Most protocols for prostate SBRT use PTV margins of 5 mm circumferentially (and 3 mm posteriorly toward the rectum). Assuming that real-time determination of intrafraction movement of the target during CyberKnife may help reduce PTV margins and make dose escalation safer, we used a 3 mm circumferential margin for our patients based on the study by Litzenberg et al who demonstrated a reduction in PTV margin to less than 2 mm if intrabeam adjustments or continuous tracking were performed.16 However, we observed in our study that although a 3 mm PTV margin may cover more than 95% of intrafraction motion in SI and AP directions, it served less than 90% motion in the LR direction. We determined that a margin of 4 mm in SI and AP directions and 5 mm in the LR direction (after correction of set-up errors at the outset) would ensure that 95% of the planned dose would be delivered to at least 95% patients. It is possible that other factors such as positioning and immobilization techniques, bowel and bladder protocol variations, or patient weight and general fitness may contribute to differences in target motion between various intrafraction motion monitoring techniques.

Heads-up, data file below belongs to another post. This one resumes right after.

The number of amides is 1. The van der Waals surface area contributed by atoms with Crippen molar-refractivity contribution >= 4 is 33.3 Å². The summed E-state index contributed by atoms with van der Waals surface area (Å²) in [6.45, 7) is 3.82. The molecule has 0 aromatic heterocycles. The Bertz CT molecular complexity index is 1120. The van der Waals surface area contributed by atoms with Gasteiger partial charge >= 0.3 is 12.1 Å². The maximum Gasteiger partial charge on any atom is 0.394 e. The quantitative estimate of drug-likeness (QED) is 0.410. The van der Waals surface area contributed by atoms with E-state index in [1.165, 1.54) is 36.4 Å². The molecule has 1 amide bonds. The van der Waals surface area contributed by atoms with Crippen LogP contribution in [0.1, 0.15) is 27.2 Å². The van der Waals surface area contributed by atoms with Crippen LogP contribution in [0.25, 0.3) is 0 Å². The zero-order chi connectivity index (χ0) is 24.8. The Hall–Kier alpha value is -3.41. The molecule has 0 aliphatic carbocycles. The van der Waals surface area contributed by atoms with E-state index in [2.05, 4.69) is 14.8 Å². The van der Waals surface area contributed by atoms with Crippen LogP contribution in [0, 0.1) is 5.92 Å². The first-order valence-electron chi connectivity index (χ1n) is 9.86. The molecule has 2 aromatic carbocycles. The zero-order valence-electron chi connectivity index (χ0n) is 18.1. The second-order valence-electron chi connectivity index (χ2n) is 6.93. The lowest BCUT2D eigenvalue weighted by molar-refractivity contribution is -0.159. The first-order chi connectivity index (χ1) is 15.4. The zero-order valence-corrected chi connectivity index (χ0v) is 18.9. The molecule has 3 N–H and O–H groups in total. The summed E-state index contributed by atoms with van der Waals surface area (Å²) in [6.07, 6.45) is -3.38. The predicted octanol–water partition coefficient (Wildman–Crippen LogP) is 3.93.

Table 2 lists several studies that assessed intrafraction prostate displacements and reported on PTV margins based on their observations.13,15-26 A large patient database of a VMAT study using 4 half arcs with an average treatment duration of 15.6 minutes showed that a 3-mm margin is desirable for intrafraction translational motion correction. Rotational motion was not studied, and in this study, the relative displacements decreased over subsequent arcs after the first correction.17